3 things marketers can learn from Rory McIlroy

If you were like me and millions of other attentive golf fans who followed the U.S. Open this past week, you were treated to a performance of historical significance. Young Irishman Rory McIlroy broke just about every tournament record there was and endeared himself to fans around the world in the process. As marketers, there are three things I believe we could learn from Rory (@mcilroyrory).

  1. Focus on solid execution, not heroics: With the exception of a hole out from the fairway on Thursday and a near ace at #10 on Sunday, his rounds of golf were brilliantly boring. No miraculous Seve-like saves, just solid drives, approaches and putts. Companies like Amazon, Southwest, FedEx and BJ’s Restaurants know that the way to be a great company is to deliver on your promise every time. This takes discipline to train people and to manage execution superbly. At this U.S. Open, Rory was disciplined.
  2. Be accountable for your mistakes and learn from them: At this year’s Masters, Rory blew a four shot lead on the final day of the event by shooting an embarrassing 80. After the round he was gracious with the media and acknowledged he “wasn’t ready to win a major yet.” No excuses, just acceptance. Over the next weeks he not only reflected on what he could learn from the experience, he reached out to golfing legends Jack Nicklaus and Dave Stockton, among others, to get their insights. When faced with a similar lead this weekend, he was ready. Unfortunately, organizations like FEMA, BP and Enron never learned the lessons Rory did. Domino’s Pizza did. The company learned that its pizza was sub-par (not a good thing for pizza) and not only accepted that fact but openly admitted it and responded appropriately. The performance of the brand has been stellar ever since.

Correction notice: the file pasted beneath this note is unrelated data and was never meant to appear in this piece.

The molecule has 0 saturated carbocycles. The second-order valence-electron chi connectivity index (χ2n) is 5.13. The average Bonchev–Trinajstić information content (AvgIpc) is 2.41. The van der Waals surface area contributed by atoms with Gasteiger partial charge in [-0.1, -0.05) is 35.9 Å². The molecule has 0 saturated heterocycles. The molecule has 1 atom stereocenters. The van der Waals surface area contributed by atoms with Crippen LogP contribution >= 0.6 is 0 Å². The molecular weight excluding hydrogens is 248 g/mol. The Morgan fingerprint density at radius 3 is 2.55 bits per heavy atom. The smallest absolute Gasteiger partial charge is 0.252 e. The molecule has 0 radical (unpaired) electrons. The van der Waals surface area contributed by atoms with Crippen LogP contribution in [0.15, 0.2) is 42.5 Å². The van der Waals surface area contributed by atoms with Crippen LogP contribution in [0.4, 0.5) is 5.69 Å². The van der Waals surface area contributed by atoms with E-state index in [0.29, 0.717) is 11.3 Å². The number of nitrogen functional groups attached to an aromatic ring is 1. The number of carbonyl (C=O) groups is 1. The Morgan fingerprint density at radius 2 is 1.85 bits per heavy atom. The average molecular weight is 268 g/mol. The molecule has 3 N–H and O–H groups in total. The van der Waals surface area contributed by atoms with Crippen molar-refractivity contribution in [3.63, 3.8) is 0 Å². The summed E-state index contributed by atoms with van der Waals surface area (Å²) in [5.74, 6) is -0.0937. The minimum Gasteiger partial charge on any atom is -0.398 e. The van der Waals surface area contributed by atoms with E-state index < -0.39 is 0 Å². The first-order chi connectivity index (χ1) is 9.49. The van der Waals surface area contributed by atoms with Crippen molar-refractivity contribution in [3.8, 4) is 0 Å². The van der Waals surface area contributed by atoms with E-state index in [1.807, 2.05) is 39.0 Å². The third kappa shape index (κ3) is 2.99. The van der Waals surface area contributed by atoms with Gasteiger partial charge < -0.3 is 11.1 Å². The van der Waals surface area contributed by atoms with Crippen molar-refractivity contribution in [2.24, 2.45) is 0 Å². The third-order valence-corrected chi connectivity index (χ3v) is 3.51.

3. Character matters: I discovered Rory a few years ago during a trip to Northern Ireland. He was still an amateur at the time and a local television station ran a profile of the Holywood prodigy. I was impressed not just with his golf game but with his character. He now serves as an ambassador for UNICEF, he was gracious in defeat at Augusta and humble in victory at Congressional. To have tens of thousands of American fans chanting “Rory! Rory!” for a member of the European Ryder Cup team is a testament to the way he has handled himself off the golf course. They were cheers for Rory the person, not just Rory the golfer. Many brands are starting to get this, including Tom’s Shoes, Pur Water Filtration and Ben & Jerry’s Ice Cream. Character in a brand can’t be faked or it will ultimately backfire. Rory appears to be the real deal.

How is your company applying these lessons? Which of the three lessons is the hardest to learn?